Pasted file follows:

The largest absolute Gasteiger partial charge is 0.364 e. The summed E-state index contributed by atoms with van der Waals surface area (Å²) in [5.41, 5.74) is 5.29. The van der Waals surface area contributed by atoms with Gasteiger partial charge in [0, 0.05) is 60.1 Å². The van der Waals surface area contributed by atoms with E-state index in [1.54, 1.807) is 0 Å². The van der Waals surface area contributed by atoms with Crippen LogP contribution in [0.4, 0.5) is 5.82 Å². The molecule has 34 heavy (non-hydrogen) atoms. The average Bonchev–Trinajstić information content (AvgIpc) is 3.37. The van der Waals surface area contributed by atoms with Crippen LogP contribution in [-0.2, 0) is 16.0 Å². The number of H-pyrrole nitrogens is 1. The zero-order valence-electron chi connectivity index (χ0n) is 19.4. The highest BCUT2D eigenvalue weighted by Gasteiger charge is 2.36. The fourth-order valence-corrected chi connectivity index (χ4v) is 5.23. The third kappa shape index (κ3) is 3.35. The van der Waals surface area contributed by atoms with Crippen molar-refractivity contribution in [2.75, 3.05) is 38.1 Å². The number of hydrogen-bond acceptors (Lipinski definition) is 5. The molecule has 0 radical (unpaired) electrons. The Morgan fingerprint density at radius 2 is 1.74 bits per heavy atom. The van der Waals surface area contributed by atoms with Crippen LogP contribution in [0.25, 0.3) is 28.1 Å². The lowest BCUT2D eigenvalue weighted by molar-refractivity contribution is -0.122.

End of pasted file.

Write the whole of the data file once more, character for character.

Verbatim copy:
The largest absolute Gasteiger partial charge is 0.364 e. The summed E-state index contributed by atoms with van der Waals surface area (Å²) in [5.41, 5.74) is 5.29. The van der Waals surface area contributed by atoms with Gasteiger partial charge in [0, 0.05) is 60.1 Å². The van der Waals surface area contributed by atoms with E-state index in [1.54, 1.807) is 0 Å². The van der Waals surface area contributed by atoms with Crippen LogP contribution in [0.4, 0.5) is 5.82 Å². The molecule has 34 heavy (non-hydrogen) atoms. The average Bonchev–Trinajstić information content (AvgIpc) is 3.37. The van der Waals surface area contributed by atoms with Crippen LogP contribution in [-0.2, 0) is 16.0 Å². The number of H-pyrrole nitrogens is 1. The zero-order valence-electron chi connectivity index (χ0n) is 19.4. The highest BCUT2D eigenvalue weighted by Gasteiger charge is 2.36. The fourth-order valence-corrected chi connectivity index (χ4v) is 5.23. The third kappa shape index (κ3) is 3.35. The van der Waals surface area contributed by atoms with Crippen molar-refractivity contribution in [2.75, 3.05) is 38.1 Å². The number of hydrogen-bond acceptors (Lipinski definition) is 5. The molecule has 0 radical (unpaired) electrons. The Morgan fingerprint density at radius 2 is 1.74 bits per heavy atom. The van der Waals surface area contributed by atoms with Crippen LogP contribution in [0.25, 0.3) is 28.1 Å². The lowest BCUT2D eigenvalue weighted by molar-refractivity contribution is -0.122.